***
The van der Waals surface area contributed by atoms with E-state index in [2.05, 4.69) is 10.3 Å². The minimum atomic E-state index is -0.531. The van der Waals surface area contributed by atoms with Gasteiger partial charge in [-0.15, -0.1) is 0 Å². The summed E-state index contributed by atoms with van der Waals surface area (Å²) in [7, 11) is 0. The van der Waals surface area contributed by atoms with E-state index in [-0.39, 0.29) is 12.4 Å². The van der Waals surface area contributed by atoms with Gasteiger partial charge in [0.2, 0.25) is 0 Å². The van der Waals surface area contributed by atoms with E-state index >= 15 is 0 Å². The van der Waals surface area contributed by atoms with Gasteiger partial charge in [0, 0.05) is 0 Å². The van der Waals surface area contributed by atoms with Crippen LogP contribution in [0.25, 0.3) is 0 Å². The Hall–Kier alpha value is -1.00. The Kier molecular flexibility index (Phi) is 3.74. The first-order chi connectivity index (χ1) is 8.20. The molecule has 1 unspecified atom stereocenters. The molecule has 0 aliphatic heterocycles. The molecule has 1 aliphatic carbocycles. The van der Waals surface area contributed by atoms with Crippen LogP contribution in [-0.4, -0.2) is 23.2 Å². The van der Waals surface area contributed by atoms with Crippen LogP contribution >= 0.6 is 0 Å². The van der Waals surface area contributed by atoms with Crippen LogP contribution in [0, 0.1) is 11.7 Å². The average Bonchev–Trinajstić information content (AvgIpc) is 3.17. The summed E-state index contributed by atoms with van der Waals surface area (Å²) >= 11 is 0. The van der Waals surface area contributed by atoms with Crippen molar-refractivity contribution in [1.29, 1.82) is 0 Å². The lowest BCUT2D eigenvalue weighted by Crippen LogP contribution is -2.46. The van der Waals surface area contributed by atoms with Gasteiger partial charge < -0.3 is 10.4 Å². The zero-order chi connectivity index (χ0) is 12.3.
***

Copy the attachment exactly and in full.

The van der Waals surface area contributed by atoms with E-state index in [2.05, 4.69) is 10.3 Å². The minimum atomic E-state index is -0.531. The van der Waals surface area contributed by atoms with Gasteiger partial charge in [-0.15, -0.1) is 0 Å². The summed E-state index contributed by atoms with van der Waals surface area (Å²) in [7, 11) is 0. The van der Waals surface area contributed by atoms with E-state index in [-0.39, 0.29) is 12.4 Å². The van der Waals surface area contributed by atoms with Gasteiger partial charge in [0.2, 0.25) is 0 Å². The van der Waals surface area contributed by atoms with E-state index >= 15 is 0 Å². The van der Waals surface area contributed by atoms with Gasteiger partial charge in [0, 0.05) is 0 Å². The van der Waals surface area contributed by atoms with Crippen LogP contribution in [0.25, 0.3) is 0 Å². The Hall–Kier alpha value is -1.00. The Kier molecular flexibility index (Phi) is 3.74. The first-order chi connectivity index (χ1) is 8.20. The molecule has 1 unspecified atom stereocenters. The molecule has 0 aliphatic heterocycles. The molecule has 1 aliphatic carbocycles. The van der Waals surface area contributed by atoms with Crippen LogP contribution in [-0.4, -0.2) is 23.2 Å². The van der Waals surface area contributed by atoms with Crippen LogP contribution >= 0.6 is 0 Å². The van der Waals surface area contributed by atoms with Crippen LogP contribution in [0, 0.1) is 11.7 Å². The average Bonchev–Trinajstić information content (AvgIpc) is 3.17. The summed E-state index contributed by atoms with van der Waals surface area (Å²) >= 11 is 0. The van der Waals surface area contributed by atoms with Crippen molar-refractivity contribution in [1.29, 1.82) is 0 Å². The lowest BCUT2D eigenvalue weighted by Crippen LogP contribution is -2.46. The van der Waals surface area contributed by atoms with Gasteiger partial charge < -0.3 is 10.4 Å². The zero-order chi connectivity index (χ0) is 12.3.